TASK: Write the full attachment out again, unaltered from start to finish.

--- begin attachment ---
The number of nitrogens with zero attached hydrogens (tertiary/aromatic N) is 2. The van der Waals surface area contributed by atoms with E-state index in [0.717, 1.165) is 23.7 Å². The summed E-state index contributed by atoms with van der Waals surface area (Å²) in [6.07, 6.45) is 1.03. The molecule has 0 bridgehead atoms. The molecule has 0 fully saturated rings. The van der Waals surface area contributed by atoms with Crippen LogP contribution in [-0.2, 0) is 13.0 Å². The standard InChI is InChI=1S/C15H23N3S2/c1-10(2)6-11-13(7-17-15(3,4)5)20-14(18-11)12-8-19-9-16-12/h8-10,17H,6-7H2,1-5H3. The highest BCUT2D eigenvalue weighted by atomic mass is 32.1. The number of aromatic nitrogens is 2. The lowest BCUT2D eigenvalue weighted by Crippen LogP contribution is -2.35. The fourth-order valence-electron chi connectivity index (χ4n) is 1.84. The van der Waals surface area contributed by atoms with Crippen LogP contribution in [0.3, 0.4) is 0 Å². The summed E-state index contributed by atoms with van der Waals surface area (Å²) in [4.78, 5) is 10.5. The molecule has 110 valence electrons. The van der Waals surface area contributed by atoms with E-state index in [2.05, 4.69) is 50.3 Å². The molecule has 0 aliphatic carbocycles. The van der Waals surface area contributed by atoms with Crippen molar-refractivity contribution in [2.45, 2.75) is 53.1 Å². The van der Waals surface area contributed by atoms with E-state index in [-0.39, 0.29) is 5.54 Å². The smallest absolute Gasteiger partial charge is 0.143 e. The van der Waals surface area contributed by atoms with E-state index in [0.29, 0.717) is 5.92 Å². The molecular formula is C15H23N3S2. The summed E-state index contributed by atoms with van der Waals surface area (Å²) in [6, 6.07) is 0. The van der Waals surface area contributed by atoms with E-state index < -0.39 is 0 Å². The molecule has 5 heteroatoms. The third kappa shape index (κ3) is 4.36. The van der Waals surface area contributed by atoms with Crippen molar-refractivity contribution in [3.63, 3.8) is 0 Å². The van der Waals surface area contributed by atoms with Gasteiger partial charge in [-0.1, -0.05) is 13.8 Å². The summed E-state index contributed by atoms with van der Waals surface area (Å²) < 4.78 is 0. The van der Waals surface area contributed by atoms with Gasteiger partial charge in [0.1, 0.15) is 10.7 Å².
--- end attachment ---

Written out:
The number of nitrogens with zero attached hydrogens (tertiary/aromatic N) is 2. The van der Waals surface area contributed by atoms with E-state index in [0.717, 1.165) is 23.7 Å². The summed E-state index contributed by atoms with van der Waals surface area (Å²) in [6.07, 6.45) is 1.03. The molecule has 0 bridgehead atoms. The molecule has 0 fully saturated rings. The van der Waals surface area contributed by atoms with Crippen LogP contribution in [-0.2, 0) is 13.0 Å². The standard InChI is InChI=1S/C15H23N3S2/c1-10(2)6-11-13(7-17-15(3,4)5)20-14(18-11)12-8-19-9-16-12/h8-10,17H,6-7H2,1-5H3. The highest BCUT2D eigenvalue weighted by atomic mass is 32.1. The number of aromatic nitrogens is 2. The lowest BCUT2D eigenvalue weighted by Crippen LogP contribution is -2.35. The fourth-order valence-electron chi connectivity index (χ4n) is 1.84. The van der Waals surface area contributed by atoms with Crippen LogP contribution in [0.3, 0.4) is 0 Å². The summed E-state index contributed by atoms with van der Waals surface area (Å²) in [4.78, 5) is 10.5. The molecule has 110 valence electrons. The van der Waals surface area contributed by atoms with E-state index in [2.05, 4.69) is 50.3 Å². The molecule has 0 aliphatic carbocycles. The van der Waals surface area contributed by atoms with Crippen molar-refractivity contribution in [2.45, 2.75) is 53.1 Å². The van der Waals surface area contributed by atoms with E-state index in [-0.39, 0.29) is 5.54 Å². The smallest absolute Gasteiger partial charge is 0.143 e. The van der Waals surface area contributed by atoms with E-state index in [0.29, 0.717) is 5.92 Å². The molecular formula is C15H23N3S2. The summed E-state index contributed by atoms with van der Waals surface area (Å²) in [6, 6.07) is 0. The van der Waals surface area contributed by atoms with E-state index < -0.39 is 0 Å². The molecule has 5 heteroatoms. The third kappa shape index (κ3) is 4.36. The van der Waals surface area contributed by atoms with Crippen molar-refractivity contribution in [3.63, 3.8) is 0 Å². The van der Waals surface area contributed by atoms with Gasteiger partial charge in [-0.1, -0.05) is 13.8 Å². The summed E-state index contributed by atoms with van der Waals surface area (Å²) < 4.78 is 0. The van der Waals surface area contributed by atoms with Gasteiger partial charge in [0.1, 0.15) is 10.7 Å².